May 2011 Roadtrip
First stop: Ron “Fish” Clifton; Ridgeway, VA
Since my previous visit in March, Ron “Fish” Clifton brought home to Ridgeway, Virginia a fish sculpture of his which had been hanging in a park in Myrtle Beach for several years.
A squirrel had nested, died, and became skeletal right in the fish’s stomach. Perhaps artists can’t improve on nature, but nature can improve on art!
That evening we attended a “jam session” at Billy’s Mountain Music in nearby Bassett, Virginia.
(Billy Shelton in blue)
Third stop: Vollis Simpson; Lucama, NC
Next morning it was off to Wilson, North Carolina to visit the Vollis Simpson Whirligig Park (restoration/relocation) Project, and try some more “painting with light” night pictures at Mr. Simpson’s original site.
Thanks to Janet Kagan, former director of the Whirligig Park Project, for sending this picture of Mr. Simpson being presented with a gift print I had left with her (that was taken during my March 2011 visit)
above photo: ©2011 Janet Kagan
Forth stop: Bishopville, SC
Bishopville, South Carolina is home to both Pearl Fryar and his topiary gardens, and Dalton Stevens, AKA: The Button King.
If Mr. Fryar was home, the artist stayed ‘in residence’ during our visit on that high 90’s South Carolina day, but we saw Mr. and Mrs. Fryar the next morning in the local Waffle House where (according to the documentary, A Man Called Pearl) they get free breakfasts in exchange for the most unusual shrubbery likely to be seen in front of any Waffle House!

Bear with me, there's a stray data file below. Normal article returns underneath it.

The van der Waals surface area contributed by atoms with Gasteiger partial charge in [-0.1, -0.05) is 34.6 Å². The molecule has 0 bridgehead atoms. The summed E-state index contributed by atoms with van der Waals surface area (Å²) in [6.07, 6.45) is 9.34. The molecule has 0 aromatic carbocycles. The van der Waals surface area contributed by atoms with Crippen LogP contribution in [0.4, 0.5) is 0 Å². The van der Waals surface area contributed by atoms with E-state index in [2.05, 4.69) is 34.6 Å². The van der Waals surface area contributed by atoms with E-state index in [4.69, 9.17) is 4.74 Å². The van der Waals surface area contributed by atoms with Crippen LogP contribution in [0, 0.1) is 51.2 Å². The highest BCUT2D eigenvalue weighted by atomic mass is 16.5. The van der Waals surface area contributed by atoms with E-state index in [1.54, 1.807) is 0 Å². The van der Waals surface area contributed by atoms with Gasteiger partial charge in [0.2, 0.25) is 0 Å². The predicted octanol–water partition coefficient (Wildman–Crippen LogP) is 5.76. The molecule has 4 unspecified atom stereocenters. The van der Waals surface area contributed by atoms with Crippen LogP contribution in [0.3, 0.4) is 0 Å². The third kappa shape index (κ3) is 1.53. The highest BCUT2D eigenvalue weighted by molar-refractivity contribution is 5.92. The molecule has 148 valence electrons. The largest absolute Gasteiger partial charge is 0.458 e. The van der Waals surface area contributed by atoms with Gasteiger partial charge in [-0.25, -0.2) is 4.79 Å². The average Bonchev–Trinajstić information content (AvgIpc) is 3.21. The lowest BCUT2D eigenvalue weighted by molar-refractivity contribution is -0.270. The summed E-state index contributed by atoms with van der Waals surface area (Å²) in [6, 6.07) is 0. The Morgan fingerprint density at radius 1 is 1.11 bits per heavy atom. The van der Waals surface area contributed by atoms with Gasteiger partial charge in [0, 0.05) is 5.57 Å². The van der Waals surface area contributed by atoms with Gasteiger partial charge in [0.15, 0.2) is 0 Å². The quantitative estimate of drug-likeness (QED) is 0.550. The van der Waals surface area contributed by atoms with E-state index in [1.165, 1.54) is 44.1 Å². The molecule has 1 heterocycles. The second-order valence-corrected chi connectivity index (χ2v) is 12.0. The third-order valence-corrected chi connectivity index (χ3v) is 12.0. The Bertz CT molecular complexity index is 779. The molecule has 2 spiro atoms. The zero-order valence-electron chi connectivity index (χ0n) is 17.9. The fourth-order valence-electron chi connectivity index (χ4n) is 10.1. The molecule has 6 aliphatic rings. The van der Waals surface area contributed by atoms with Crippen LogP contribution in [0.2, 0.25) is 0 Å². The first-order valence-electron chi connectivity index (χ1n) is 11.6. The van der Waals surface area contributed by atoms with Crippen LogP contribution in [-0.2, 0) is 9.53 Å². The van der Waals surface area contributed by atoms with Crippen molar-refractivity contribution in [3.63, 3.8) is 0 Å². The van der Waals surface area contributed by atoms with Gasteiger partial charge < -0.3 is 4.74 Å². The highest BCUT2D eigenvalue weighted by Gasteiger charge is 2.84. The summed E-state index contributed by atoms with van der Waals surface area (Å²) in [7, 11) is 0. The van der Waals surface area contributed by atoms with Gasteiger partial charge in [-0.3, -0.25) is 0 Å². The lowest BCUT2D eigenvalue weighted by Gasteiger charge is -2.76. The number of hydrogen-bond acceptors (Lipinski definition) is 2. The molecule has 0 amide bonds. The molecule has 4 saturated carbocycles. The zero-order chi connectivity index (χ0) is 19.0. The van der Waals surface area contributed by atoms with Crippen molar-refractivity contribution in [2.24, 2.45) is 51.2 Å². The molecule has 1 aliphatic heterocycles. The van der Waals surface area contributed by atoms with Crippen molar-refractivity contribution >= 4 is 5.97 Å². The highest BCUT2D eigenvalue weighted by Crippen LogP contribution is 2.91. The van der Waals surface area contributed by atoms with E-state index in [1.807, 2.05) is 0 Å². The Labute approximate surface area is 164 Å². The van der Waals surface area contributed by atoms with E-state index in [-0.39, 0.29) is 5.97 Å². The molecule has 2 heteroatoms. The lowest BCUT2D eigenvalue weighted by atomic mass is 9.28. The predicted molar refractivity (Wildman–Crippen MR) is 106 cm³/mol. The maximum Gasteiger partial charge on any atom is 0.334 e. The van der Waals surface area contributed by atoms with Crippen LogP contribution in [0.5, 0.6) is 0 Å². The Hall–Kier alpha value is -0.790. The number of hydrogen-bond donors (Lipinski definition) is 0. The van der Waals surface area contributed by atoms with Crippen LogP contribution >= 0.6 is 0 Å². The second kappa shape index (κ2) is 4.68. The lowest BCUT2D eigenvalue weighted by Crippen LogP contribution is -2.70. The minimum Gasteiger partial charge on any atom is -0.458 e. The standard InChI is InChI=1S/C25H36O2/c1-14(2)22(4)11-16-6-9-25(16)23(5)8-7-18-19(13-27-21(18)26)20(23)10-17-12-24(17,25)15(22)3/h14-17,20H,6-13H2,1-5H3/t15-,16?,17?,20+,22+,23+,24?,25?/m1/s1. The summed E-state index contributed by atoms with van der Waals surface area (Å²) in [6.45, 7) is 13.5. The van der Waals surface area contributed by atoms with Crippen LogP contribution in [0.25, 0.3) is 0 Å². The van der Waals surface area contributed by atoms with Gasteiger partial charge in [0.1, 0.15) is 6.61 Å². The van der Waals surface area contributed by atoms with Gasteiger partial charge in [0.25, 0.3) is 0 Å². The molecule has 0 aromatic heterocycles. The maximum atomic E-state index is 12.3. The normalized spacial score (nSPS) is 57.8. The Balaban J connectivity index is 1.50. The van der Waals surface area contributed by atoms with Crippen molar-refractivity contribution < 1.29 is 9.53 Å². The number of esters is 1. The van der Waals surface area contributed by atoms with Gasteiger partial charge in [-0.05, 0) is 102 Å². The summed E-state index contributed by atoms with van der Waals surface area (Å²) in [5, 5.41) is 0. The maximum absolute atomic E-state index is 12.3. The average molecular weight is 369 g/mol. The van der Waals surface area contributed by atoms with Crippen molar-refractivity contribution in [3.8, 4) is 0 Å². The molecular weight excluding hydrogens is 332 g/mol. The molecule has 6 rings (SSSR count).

Mr. Stevens was a gracious and patient host to my unscheduled photo shoot agenda. Having had fifteen minutes in the mass media many times (Carson, Letterman, Rivera, Regis, Cosby, and more), he is a real pro as a portrait subject, and commented on how he remembered having to walk through a door numerous times until “the cameraman was satisfied.” Inside the Museum a DVD plays over a button encrusted coffin, and reviews his many media appearances: including when he informed Johnny Carson that in the unfortunate event of something happening to his (now recently deceased) dear wife, he planned to seek out one of Johnny’s well-alimonied exes.
Fifth stop: John Culver; Sparta, GA
(portrait: 2010) John Culver’s dedicated page
Next we spent a day in Sparta, Georgia with visionary artist John Culver. John works as a meat cutter in the local grocery, and draws during his work breaks. He lives in a double-wide with family members, and works in a small room on a drafting table in front of the window. John gets up very early in the morning, gets in a couple hours of drawing before leaving for work, and resumes his time-compressed explorations that range from Egyptian pyramids to futuristic spacecraft and energy sources during most of his after work hours.
John and I began a video project, and I shot a number of copy photos of his paintings.
|detail of left|
|All paintings and drawings above © John Culver||(detail)|
Last stop: Saint Eddie Owens Martin’s Pasaquan
Pasaquan is only open the first Saturday of the month from April through November, but is a real treat– well worth the effort. Time and weather exposure have taken their toll, but the spirit of Saint EOM is irrepressible and pervasive!
Entrance to house.